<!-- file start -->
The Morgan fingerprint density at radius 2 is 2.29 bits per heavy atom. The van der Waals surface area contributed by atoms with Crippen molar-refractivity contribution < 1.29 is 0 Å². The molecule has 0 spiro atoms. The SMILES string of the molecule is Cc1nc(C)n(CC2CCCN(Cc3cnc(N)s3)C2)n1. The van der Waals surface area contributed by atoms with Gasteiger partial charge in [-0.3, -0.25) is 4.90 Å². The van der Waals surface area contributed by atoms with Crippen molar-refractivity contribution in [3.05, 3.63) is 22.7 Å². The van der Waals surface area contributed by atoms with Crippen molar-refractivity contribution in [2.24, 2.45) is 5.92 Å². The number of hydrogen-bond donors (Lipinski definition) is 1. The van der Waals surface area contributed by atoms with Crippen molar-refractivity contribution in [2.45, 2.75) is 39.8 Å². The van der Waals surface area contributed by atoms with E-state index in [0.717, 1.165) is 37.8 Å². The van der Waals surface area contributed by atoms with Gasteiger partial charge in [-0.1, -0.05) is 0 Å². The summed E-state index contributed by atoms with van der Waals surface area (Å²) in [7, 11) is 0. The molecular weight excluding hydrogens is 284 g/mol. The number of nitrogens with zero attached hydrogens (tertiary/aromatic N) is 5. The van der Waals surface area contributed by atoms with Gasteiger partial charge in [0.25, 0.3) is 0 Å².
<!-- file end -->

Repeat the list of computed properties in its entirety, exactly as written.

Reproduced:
The Morgan fingerprint density at radius 2 is 2.29 bits per heavy atom. The van der Waals surface area contributed by atoms with Crippen molar-refractivity contribution < 1.29 is 0 Å². The molecule has 0 spiro atoms. The SMILES string of the molecule is Cc1nc(C)n(CC2CCCN(Cc3cnc(N)s3)C2)n1. The van der Waals surface area contributed by atoms with Gasteiger partial charge in [-0.3, -0.25) is 4.90 Å². The van der Waals surface area contributed by atoms with Crippen molar-refractivity contribution in [3.05, 3.63) is 22.7 Å². The van der Waals surface area contributed by atoms with Crippen molar-refractivity contribution in [2.24, 2.45) is 5.92 Å². The number of hydrogen-bond donors (Lipinski definition) is 1. The van der Waals surface area contributed by atoms with Crippen molar-refractivity contribution in [2.45, 2.75) is 39.8 Å². The van der Waals surface area contributed by atoms with E-state index in [0.717, 1.165) is 37.8 Å². The van der Waals surface area contributed by atoms with Gasteiger partial charge in [-0.1, -0.05) is 0 Å². The summed E-state index contributed by atoms with van der Waals surface area (Å²) in [7, 11) is 0. The molecular weight excluding hydrogens is 284 g/mol. The number of nitrogens with zero attached hydrogens (tertiary/aromatic N) is 5. The van der Waals surface area contributed by atoms with Gasteiger partial charge in [0.25, 0.3) is 0 Å².